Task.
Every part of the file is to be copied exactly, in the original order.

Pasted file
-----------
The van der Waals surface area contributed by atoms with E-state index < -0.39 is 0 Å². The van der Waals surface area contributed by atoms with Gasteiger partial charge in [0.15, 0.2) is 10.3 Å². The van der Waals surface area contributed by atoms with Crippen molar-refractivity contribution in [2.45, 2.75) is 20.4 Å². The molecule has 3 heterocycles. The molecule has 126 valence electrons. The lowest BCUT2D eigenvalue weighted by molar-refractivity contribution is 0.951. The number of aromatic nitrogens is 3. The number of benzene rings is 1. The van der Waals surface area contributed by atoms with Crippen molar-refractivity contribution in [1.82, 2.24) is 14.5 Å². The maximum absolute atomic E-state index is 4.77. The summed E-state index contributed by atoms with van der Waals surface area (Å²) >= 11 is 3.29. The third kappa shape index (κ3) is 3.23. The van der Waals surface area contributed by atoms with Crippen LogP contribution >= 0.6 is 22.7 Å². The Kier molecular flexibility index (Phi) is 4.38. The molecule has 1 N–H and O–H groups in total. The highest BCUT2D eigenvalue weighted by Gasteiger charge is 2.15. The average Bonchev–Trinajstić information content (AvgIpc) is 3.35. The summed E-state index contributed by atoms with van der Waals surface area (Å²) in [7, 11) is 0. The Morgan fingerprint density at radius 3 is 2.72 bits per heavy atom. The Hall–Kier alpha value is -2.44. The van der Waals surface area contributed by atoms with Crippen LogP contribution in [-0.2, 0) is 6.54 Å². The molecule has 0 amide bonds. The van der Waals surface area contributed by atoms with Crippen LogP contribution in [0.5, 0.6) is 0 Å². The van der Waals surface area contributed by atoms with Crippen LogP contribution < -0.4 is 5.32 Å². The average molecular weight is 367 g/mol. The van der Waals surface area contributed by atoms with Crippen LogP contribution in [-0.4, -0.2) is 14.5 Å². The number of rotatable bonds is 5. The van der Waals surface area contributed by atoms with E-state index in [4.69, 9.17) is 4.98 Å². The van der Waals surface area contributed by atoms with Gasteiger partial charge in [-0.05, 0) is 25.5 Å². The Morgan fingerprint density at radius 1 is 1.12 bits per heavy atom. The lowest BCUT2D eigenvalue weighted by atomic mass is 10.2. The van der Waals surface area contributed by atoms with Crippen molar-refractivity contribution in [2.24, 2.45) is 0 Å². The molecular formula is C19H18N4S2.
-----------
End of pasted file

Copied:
The van der Waals surface area contributed by atoms with E-state index < -0.39 is 0 Å². The van der Waals surface area contributed by atoms with Gasteiger partial charge in [0.15, 0.2) is 10.3 Å². The van der Waals surface area contributed by atoms with Crippen molar-refractivity contribution in [2.45, 2.75) is 20.4 Å². The molecule has 3 heterocycles. The molecule has 126 valence electrons. The lowest BCUT2D eigenvalue weighted by molar-refractivity contribution is 0.951. The number of aromatic nitrogens is 3. The number of benzene rings is 1. The van der Waals surface area contributed by atoms with Crippen molar-refractivity contribution in [1.82, 2.24) is 14.5 Å². The maximum absolute atomic E-state index is 4.77. The summed E-state index contributed by atoms with van der Waals surface area (Å²) >= 11 is 3.29. The third kappa shape index (κ3) is 3.23. The van der Waals surface area contributed by atoms with Crippen LogP contribution >= 0.6 is 22.7 Å². The Kier molecular flexibility index (Phi) is 4.38. The molecule has 1 N–H and O–H groups in total. The highest BCUT2D eigenvalue weighted by Gasteiger charge is 2.15. The average Bonchev–Trinajstić information content (AvgIpc) is 3.35. The summed E-state index contributed by atoms with van der Waals surface area (Å²) in [7, 11) is 0. The Morgan fingerprint density at radius 3 is 2.72 bits per heavy atom. The Hall–Kier alpha value is -2.44. The van der Waals surface area contributed by atoms with Crippen LogP contribution in [-0.2, 0) is 6.54 Å². The molecule has 0 amide bonds. The van der Waals surface area contributed by atoms with Crippen LogP contribution in [0.5, 0.6) is 0 Å². The van der Waals surface area contributed by atoms with Crippen LogP contribution < -0.4 is 5.32 Å². The average molecular weight is 367 g/mol. The van der Waals surface area contributed by atoms with Crippen LogP contribution in [-0.4, -0.2) is 14.5 Å². The number of rotatable bonds is 5. The van der Waals surface area contributed by atoms with E-state index in [4.69, 9.17) is 4.98 Å². The van der Waals surface area contributed by atoms with Gasteiger partial charge in [-0.05, 0) is 25.5 Å². The Morgan fingerprint density at radius 1 is 1.12 bits per heavy atom. The lowest BCUT2D eigenvalue weighted by atomic mass is 10.2. The van der Waals surface area contributed by atoms with Crippen molar-refractivity contribution in [2.24, 2.45) is 0 Å². The molecular formula is C19H18N4S2.